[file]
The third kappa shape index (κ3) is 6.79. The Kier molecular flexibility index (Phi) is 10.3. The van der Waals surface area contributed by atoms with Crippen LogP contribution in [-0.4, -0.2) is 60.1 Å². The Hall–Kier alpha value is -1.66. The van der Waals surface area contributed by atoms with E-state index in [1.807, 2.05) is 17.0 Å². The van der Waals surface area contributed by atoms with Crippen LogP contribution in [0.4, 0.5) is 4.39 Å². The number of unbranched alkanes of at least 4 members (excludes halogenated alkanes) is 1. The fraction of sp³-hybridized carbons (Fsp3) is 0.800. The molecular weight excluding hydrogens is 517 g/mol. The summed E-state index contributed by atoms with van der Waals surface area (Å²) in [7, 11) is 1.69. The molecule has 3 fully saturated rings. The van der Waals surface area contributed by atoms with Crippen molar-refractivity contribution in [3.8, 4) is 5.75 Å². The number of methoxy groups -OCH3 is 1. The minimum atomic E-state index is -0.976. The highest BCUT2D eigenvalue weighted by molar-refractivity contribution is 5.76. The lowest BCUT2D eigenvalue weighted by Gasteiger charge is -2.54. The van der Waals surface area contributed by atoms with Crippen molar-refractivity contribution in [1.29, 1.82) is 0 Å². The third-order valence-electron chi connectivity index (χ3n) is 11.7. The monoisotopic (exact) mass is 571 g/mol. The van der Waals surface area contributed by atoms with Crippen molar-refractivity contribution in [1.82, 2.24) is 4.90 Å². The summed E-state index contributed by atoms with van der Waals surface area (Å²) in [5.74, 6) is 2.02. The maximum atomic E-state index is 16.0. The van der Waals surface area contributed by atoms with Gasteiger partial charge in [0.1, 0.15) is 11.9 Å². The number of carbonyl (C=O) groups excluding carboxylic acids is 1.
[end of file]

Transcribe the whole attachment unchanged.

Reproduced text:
The third kappa shape index (κ3) is 6.79. The Kier molecular flexibility index (Phi) is 10.3. The van der Waals surface area contributed by atoms with Crippen LogP contribution in [-0.4, -0.2) is 60.1 Å². The Hall–Kier alpha value is -1.66. The van der Waals surface area contributed by atoms with E-state index in [1.807, 2.05) is 17.0 Å². The van der Waals surface area contributed by atoms with Crippen LogP contribution in [0.4, 0.5) is 4.39 Å². The number of unbranched alkanes of at least 4 members (excludes halogenated alkanes) is 1. The fraction of sp³-hybridized carbons (Fsp3) is 0.800. The molecular weight excluding hydrogens is 517 g/mol. The summed E-state index contributed by atoms with van der Waals surface area (Å²) in [7, 11) is 1.69. The molecule has 3 fully saturated rings. The van der Waals surface area contributed by atoms with Crippen molar-refractivity contribution in [3.8, 4) is 5.75 Å². The number of methoxy groups -OCH3 is 1. The minimum atomic E-state index is -0.976. The highest BCUT2D eigenvalue weighted by molar-refractivity contribution is 5.76. The lowest BCUT2D eigenvalue weighted by Gasteiger charge is -2.54. The van der Waals surface area contributed by atoms with Crippen molar-refractivity contribution in [1.29, 1.82) is 0 Å². The third-order valence-electron chi connectivity index (χ3n) is 11.7. The monoisotopic (exact) mass is 571 g/mol. The van der Waals surface area contributed by atoms with Crippen molar-refractivity contribution in [1.82, 2.24) is 4.90 Å². The summed E-state index contributed by atoms with van der Waals surface area (Å²) in [5.74, 6) is 2.02. The maximum atomic E-state index is 16.0. The van der Waals surface area contributed by atoms with Gasteiger partial charge in [0.1, 0.15) is 11.9 Å². The number of carbonyl (C=O) groups excluding carboxylic acids is 1.